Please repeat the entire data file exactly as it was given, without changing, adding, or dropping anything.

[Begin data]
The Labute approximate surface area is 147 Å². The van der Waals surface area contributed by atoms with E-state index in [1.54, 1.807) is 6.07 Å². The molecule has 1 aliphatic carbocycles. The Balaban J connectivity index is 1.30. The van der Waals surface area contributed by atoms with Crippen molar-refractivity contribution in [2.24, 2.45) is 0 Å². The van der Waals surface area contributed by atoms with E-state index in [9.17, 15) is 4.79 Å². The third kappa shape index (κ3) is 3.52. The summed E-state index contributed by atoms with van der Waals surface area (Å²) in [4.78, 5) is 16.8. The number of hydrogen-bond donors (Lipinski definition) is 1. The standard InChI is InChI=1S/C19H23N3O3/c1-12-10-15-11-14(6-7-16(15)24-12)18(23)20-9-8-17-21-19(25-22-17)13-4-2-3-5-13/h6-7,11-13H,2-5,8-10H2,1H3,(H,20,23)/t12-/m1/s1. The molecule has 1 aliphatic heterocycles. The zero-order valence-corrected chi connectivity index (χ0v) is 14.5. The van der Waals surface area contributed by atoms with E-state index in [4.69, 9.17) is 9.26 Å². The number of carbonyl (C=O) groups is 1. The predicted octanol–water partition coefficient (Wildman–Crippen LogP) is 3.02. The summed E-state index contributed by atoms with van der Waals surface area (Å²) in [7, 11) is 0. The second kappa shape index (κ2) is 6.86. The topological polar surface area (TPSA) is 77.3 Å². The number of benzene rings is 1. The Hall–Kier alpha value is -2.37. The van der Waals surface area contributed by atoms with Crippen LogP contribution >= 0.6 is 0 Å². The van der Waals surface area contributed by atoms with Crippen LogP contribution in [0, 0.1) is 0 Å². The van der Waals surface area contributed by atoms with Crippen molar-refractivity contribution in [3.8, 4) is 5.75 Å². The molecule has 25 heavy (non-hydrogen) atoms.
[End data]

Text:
The Labute approximate surface area is 147 Å². The van der Waals surface area contributed by atoms with E-state index in [1.54, 1.807) is 6.07 Å². The molecule has 1 aliphatic carbocycles. The Balaban J connectivity index is 1.30. The van der Waals surface area contributed by atoms with Crippen molar-refractivity contribution in [2.24, 2.45) is 0 Å². The van der Waals surface area contributed by atoms with E-state index in [9.17, 15) is 4.79 Å². The third kappa shape index (κ3) is 3.52. The summed E-state index contributed by atoms with van der Waals surface area (Å²) in [4.78, 5) is 16.8. The number of hydrogen-bond donors (Lipinski definition) is 1. The standard InChI is InChI=1S/C19H23N3O3/c1-12-10-15-11-14(6-7-16(15)24-12)18(23)20-9-8-17-21-19(25-22-17)13-4-2-3-5-13/h6-7,11-13H,2-5,8-10H2,1H3,(H,20,23)/t12-/m1/s1. The molecule has 1 aliphatic heterocycles. The zero-order valence-corrected chi connectivity index (χ0v) is 14.5. The van der Waals surface area contributed by atoms with E-state index in [4.69, 9.17) is 9.26 Å². The number of carbonyl (C=O) groups is 1. The predicted octanol–water partition coefficient (Wildman–Crippen LogP) is 3.02. The summed E-state index contributed by atoms with van der Waals surface area (Å²) in [7, 11) is 0. The second kappa shape index (κ2) is 6.86. The topological polar surface area (TPSA) is 77.3 Å². The number of benzene rings is 1. The Hall–Kier alpha value is -2.37. The van der Waals surface area contributed by atoms with Crippen LogP contribution >= 0.6 is 0 Å². The van der Waals surface area contributed by atoms with Crippen LogP contribution in [0, 0.1) is 0 Å². The van der Waals surface area contributed by atoms with Crippen molar-refractivity contribution in [3.8, 4) is 5.75 Å². The molecule has 25 heavy (non-hydrogen) atoms.